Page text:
The new duty to consider seriously requests for flexible working will
introduce a business harm test by the back door, lawyers are warning.
The Work and Parents Taskforce which reported last month stressed the
"light-touch" nature of the new duty to consider. It promised it
would not force employers to justify a refusal by refernce to objective
standards at tribunal.
It said tribunals "will not have the power to question the employer’s
actual reasons for declining a request". But in reality, the new law will
work in tandem with the Sex Discrimination Act 1975 to allow tribunals to do
"I suspect it will become common practice to join a claim under the new
law to a SDA claim, because the requirement for objective justification in the
SDA is much stronger," said Rhodri McDonald, a lawyer at the Equal
Opportunities Commission. "There are now a sufficient number of cases that
show a requirement to work full time can fall foul of the SDA where a woman can
show it subjects her to a detriment."
In a case last month a former police constable won her appeal against Avon
and Somerset Police on the grounds that its refusal to allow her to work
regular shifts for childcare reasons breached the SDA.
Many men would also be able to bring claims under a different part of the
SDA. A decision last month against car repair firm John Martin Group adds to a
growing body of case law showing that men can claim direct discrimination where
requests for part-time working are refused if they can demonstrate a woman
colleague would have been treated more favourably.
"The Taskforce’s assertion that employers can justify any refusal in ‘a
couple of paragraphs’ is misleading," said Sue Nickson, head of employment
at Hammond Suddards Edge. "As a minimum, employers are going to have to
show objective justification in every case because that is already the
Tribunals will have the power to send cases back to the employer for
reconsideration and also award compensation.
The Government estimates the new law will result in half a million extra
requests for flexible working each year. It asserts that 80 per cent of
requests will be settled internally and only 1 per cent will end up at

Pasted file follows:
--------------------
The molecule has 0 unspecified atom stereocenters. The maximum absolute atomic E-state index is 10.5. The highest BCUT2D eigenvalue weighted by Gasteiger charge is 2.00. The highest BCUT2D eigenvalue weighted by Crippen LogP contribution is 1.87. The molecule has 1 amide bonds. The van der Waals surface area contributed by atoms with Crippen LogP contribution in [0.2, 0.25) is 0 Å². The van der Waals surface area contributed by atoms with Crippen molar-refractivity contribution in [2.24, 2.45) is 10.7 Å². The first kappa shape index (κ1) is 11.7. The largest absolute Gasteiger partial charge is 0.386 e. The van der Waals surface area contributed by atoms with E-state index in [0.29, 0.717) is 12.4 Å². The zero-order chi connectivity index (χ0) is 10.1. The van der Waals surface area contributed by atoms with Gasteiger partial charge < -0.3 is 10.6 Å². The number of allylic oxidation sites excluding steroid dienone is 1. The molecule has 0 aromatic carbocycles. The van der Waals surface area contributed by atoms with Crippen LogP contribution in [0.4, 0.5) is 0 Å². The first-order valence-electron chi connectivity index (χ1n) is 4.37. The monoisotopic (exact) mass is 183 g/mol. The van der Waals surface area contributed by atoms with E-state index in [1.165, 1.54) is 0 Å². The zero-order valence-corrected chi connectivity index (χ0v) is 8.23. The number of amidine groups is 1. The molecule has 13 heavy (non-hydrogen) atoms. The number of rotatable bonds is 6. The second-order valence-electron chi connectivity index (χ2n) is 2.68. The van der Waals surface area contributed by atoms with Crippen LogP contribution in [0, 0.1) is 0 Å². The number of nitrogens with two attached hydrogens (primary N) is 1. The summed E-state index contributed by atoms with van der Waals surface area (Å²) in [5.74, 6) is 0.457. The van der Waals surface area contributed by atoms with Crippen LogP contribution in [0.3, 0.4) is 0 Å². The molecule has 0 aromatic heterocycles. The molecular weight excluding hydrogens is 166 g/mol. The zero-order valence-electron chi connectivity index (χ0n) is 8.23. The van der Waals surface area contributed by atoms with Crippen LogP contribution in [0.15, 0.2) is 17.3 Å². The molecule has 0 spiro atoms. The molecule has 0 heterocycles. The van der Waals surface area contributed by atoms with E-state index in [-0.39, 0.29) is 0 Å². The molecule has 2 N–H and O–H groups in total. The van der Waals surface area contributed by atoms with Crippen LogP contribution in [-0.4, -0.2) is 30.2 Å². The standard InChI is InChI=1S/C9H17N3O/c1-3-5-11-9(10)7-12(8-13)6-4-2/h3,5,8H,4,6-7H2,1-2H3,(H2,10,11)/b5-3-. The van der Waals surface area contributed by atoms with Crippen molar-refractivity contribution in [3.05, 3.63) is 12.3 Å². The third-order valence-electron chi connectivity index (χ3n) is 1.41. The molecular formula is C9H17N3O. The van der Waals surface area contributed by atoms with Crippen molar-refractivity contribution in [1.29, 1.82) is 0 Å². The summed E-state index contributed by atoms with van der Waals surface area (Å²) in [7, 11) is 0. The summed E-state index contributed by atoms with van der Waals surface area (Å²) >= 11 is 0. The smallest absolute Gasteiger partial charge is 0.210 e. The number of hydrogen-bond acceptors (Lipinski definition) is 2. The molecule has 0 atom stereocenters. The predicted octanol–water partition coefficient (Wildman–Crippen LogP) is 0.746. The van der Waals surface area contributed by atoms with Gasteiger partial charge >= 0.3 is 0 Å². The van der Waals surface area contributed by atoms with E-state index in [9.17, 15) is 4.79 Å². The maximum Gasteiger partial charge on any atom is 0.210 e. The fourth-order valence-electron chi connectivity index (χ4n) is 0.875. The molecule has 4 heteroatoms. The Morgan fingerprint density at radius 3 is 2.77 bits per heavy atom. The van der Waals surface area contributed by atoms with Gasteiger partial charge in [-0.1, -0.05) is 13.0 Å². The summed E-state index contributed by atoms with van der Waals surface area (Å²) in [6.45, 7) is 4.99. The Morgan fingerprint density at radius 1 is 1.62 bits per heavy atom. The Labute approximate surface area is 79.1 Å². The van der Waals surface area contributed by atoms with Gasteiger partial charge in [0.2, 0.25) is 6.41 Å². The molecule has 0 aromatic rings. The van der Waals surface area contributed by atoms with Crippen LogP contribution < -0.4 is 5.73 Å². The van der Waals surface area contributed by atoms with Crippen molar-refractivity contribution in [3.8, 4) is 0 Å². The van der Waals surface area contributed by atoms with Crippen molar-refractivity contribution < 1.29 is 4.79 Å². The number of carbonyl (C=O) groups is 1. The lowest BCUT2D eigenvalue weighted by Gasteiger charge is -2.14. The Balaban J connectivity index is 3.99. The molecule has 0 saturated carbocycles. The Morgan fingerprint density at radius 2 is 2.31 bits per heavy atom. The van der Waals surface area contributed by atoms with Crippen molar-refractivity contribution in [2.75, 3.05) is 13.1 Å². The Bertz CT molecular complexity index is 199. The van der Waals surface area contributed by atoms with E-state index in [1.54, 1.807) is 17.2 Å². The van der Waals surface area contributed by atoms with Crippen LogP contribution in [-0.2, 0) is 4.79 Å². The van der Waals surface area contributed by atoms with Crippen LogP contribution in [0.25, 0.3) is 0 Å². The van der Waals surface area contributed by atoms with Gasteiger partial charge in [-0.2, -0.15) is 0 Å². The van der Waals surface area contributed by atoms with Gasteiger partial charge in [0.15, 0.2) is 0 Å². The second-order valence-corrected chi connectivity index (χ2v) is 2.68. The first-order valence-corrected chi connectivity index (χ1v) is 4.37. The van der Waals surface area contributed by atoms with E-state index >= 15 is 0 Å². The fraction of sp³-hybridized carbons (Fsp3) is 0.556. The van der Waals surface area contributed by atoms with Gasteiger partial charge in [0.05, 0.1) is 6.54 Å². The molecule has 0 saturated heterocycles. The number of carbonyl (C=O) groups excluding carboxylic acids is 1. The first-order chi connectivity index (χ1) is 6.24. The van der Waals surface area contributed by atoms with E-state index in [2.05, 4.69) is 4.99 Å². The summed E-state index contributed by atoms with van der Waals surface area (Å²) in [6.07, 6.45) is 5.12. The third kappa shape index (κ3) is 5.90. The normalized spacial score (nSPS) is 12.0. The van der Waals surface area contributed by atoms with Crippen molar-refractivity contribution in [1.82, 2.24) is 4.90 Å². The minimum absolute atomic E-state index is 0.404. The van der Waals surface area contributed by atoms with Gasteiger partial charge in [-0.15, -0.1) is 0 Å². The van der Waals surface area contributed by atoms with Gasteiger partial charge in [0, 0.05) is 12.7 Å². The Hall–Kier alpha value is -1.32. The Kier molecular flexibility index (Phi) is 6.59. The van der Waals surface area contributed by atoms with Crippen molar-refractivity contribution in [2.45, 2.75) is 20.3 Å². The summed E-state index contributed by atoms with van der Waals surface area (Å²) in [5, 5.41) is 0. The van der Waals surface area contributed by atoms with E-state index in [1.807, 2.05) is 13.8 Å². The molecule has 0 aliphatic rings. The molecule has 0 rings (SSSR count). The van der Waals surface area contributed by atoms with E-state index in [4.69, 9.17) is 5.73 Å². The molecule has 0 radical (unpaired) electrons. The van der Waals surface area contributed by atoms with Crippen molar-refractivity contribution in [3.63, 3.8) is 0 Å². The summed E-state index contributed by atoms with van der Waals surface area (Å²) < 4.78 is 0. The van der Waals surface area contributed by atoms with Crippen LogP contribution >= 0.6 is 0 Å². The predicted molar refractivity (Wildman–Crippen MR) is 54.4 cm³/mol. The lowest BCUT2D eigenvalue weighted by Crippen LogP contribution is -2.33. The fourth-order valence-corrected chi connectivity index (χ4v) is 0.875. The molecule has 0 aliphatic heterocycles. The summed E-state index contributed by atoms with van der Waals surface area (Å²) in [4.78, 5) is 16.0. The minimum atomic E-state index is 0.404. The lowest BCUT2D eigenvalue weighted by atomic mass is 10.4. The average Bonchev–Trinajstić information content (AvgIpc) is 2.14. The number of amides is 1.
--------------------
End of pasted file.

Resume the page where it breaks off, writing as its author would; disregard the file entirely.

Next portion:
tribunal. It will encourage employees to use internal appeals procedures and
alternative dispute resolution such as mediation, but proposes no restriction
on employees taking their cases to tribunal once internal procedures are
The new procedure
– An employer receiving a written request
for flexible arrangements must set a meeting within four weeks
– The employer will have to explain the business reasons for
any refusal in writing within two weeks of the meeting
– The employee will have two weeks to appeal a refusal
– The employer must provide a final decision in writing within
two weeks of the appeal meeting
– Employees who are still not satisfied may appeal externally
via mediation, arbitration or tribunal
What they said
Group HR director, Tesco
"The way it will be implemented
will remove a lot of the flexibility that employers seek to embrace through
existing HR policies and it will produce additional challenges"
HR director, Bupa
"Requiring employers to give
requests for flexible work serious consideration is open to all sorts of
interpretation. It seems it has been left to tribunals to do it"
HR director, Getty Images
"I don’t think it’s red tape
because if someone raised a legitimate enquiry you’d respond formally anyway"
Employee relations adviser, CIPD
"The institute welcomes the
emphasis on sorting out concerns about flexible working through discussion"
Group HR director, Lorne Stewart
"To set up this bureaucratic
audit trail is unnecessary"